After reading her latest book, The Reluctant Matchmaker, I decided to go back and read more of Shobhan Bantwal's works. The first I read is The Unexpected Son. There are similarities - the protagonist is a woman of Indian descent living and working in New Jersey and torn between the patriarchal rules of her homeland and the more liberal American society. However, in this case she's an older married woman who married and came to America to escape a shameful past. As a teenager she fell in love with the wrong man (a rich womanizer on the other side of an cultural divide in her town), became pregnant, was dumped by the man and gave birth to a stillborn baby, or at least that's what she was told by her parents and brother. When she meets the man who becomes her husband she doesn't tell him of her past as she really likes him and she fears it will scare him away. Thirty years later the past comes back to haunt her in a very unexpected way and she must reveal everything to her husband. She then returns to India, not knowing whether her husband will forgive her, and must deal with her brother, mother (her father is no longer alive) and the mess of her past. As with the other novel, this one comes to an expected and happy end after many twists and turns. But Bantwal writes well and gives insight into her culture which makes the stories a pleasure to read. I have a couple more of her books lined up so I'll see how they go.
I didn't enjoy The Full Moon Bride as much as the other two books I read by this author. I think it was because I felt no sympathy for Soorya, the main character. She was a successful junior environmental lawyer but had no experience with dating and felt ready to get married so she agreed to meet several men through traditional "bride viewings" arranged by her parents. All the men reject her until she meets Roger who expresses interest in her. However, Soorya is painfully insecure about her looks and thus believes he is only interested in her father's money. So she strings him along and is so nasty it's hard to understand why he persists. At the same time she also strings along Lou, a government lawyer who she meets through work. He's a vulnerable widower and she, wittingly or not, takes advantage of that. So, again it's hard to understand what he sees in her as she strings him along too. For a woman inexperienced with men she manages to manipulate them until she finally gets them to say all the things her fragile ego needs to hear. In typical Bantwal fashion this book has a happy ending but I can't say I was dying for Soorya to have one.
I liked The Sari Shop Widow though I think I'll take a break from Bantwal for now - her books are all starting to seem the same. In this book Anjali is a thirty seven year old woman who has been widowed for 10 years when the story begins. She's devoted the intervening years to transforming her parents' dusty sari shop into a fashionable boutique. However, the store is now on the brink of bankruptcy due to competition and her father brings in his oldest brother from India to help out. He's a dictatorial but successful businessman that puts Anjali and her mother on edge with his demands for home cooking, a clean home and other domestic service. He also brings along his business partner, Rishi, an Anglo-Indian. As usual the story revolves around the developing relationship between Anjali and Rishi - there are some bumps along the way but of course it all works out in the end.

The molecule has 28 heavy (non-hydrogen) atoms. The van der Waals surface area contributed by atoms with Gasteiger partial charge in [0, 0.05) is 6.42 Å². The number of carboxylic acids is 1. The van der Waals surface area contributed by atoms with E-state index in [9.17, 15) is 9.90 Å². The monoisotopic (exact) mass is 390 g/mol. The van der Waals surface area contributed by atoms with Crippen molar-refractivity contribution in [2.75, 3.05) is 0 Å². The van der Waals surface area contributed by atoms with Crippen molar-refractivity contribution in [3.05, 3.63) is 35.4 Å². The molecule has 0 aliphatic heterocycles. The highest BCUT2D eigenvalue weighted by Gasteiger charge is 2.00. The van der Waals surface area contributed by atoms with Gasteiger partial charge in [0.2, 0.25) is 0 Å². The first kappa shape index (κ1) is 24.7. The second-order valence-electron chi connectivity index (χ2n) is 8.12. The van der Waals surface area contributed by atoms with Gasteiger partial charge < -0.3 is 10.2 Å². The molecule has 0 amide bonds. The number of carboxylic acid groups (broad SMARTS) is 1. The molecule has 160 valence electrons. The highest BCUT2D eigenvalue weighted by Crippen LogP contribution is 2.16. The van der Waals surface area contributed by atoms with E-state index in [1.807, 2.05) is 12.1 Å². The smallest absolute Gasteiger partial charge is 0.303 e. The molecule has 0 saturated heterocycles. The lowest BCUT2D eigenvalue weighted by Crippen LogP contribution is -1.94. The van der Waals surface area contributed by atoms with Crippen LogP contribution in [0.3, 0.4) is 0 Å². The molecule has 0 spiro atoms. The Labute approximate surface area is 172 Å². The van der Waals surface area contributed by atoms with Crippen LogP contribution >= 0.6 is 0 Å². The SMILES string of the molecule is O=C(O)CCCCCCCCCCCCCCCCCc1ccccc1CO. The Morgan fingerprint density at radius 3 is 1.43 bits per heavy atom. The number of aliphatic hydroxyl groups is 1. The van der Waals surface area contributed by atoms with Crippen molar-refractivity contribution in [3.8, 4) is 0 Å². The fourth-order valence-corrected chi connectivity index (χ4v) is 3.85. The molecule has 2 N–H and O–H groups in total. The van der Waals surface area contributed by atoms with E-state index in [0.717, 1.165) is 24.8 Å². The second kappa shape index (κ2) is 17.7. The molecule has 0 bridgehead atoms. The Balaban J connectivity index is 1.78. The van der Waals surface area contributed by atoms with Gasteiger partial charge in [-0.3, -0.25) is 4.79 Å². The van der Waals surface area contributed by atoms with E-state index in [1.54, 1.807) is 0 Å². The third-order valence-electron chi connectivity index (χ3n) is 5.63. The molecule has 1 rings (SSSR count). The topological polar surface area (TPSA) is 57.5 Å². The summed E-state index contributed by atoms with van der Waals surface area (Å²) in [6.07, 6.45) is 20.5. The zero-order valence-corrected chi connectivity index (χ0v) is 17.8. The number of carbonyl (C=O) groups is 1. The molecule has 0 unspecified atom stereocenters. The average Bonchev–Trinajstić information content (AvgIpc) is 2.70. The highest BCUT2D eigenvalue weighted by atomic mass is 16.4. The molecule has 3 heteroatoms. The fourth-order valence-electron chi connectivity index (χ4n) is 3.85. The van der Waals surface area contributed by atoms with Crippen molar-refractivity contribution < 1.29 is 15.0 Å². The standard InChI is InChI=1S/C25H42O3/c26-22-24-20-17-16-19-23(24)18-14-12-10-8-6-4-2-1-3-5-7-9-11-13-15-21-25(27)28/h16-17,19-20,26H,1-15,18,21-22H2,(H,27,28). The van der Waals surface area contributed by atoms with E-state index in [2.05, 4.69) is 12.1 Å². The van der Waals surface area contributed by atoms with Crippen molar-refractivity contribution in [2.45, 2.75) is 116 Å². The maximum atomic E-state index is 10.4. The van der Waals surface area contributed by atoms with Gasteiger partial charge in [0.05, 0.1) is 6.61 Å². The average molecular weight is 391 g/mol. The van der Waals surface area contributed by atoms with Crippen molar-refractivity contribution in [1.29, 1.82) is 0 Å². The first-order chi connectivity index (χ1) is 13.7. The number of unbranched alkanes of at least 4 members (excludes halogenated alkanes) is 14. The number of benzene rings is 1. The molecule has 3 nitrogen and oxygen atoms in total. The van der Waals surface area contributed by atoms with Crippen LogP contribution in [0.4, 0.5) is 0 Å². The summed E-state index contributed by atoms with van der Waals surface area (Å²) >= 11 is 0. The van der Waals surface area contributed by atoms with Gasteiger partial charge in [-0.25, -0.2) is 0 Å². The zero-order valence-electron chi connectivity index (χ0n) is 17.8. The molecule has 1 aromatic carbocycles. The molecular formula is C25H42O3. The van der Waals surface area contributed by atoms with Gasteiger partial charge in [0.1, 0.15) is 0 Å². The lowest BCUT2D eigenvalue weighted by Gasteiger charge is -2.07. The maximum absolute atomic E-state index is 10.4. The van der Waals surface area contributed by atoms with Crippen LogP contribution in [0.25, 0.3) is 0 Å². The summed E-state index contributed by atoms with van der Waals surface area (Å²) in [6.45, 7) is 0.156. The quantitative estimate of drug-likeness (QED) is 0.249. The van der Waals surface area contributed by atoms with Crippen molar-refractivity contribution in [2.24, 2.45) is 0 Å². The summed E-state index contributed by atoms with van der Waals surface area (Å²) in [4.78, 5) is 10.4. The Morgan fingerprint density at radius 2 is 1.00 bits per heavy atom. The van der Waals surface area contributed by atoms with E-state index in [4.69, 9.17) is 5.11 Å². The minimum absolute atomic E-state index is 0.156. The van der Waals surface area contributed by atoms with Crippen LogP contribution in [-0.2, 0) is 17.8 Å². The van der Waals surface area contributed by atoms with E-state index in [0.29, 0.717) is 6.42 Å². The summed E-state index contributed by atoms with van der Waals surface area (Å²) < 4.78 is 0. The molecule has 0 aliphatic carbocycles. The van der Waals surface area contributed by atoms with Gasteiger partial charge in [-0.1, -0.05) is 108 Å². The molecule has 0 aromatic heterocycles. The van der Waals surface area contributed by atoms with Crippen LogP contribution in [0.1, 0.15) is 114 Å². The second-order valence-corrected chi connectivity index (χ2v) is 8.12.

The Dowry Bride is Bantwal's first novel and the only one I have read which is set entirely in India. It deals with the touchy and still current issue of brides who are mistreated and killed when their families are not able to fulfill their dowry obligations. Megha is a young girl whose family has fallen on difficult times so her parents marry her off to the first man who shows an interest and whose family does not demand an exorbitant dowry. Once married she learns her mother in law, an obese, ugly tyrant of a woman, bribed the astrologer who arranged the marriage to lie about her husband's job, salary and the wealth of his family. Moreover her mother in law is jealous of her good looks (though she originally made the match to improve the likelihood of having good looking grandchildren) and treats her worse than a servant. She's verbally abusive and degrades her at every opportunity. When, after a year, her parents have not yet paid her dowry and she has not conceived a grandchild, her overbearing mother in law and her weak and slimy husband plot to kill her. She finds out about the plot and runs away with nothing but the clothes on her back. She cannot return to her family who will bring her back to her husband and does not want to endanger her best friend so she finds shelter with her husband's cousin who has always been kind to her. She soon learns he's been kind as he's been in love with her since the day they met. Of course that attraction only makes things more dangerous. However, in typical Bantwal fashion, after several dramatic twists and turns, including another murder attempt by her mother in law, Megha ends up with the man she loves and they're sure to live happily ever after.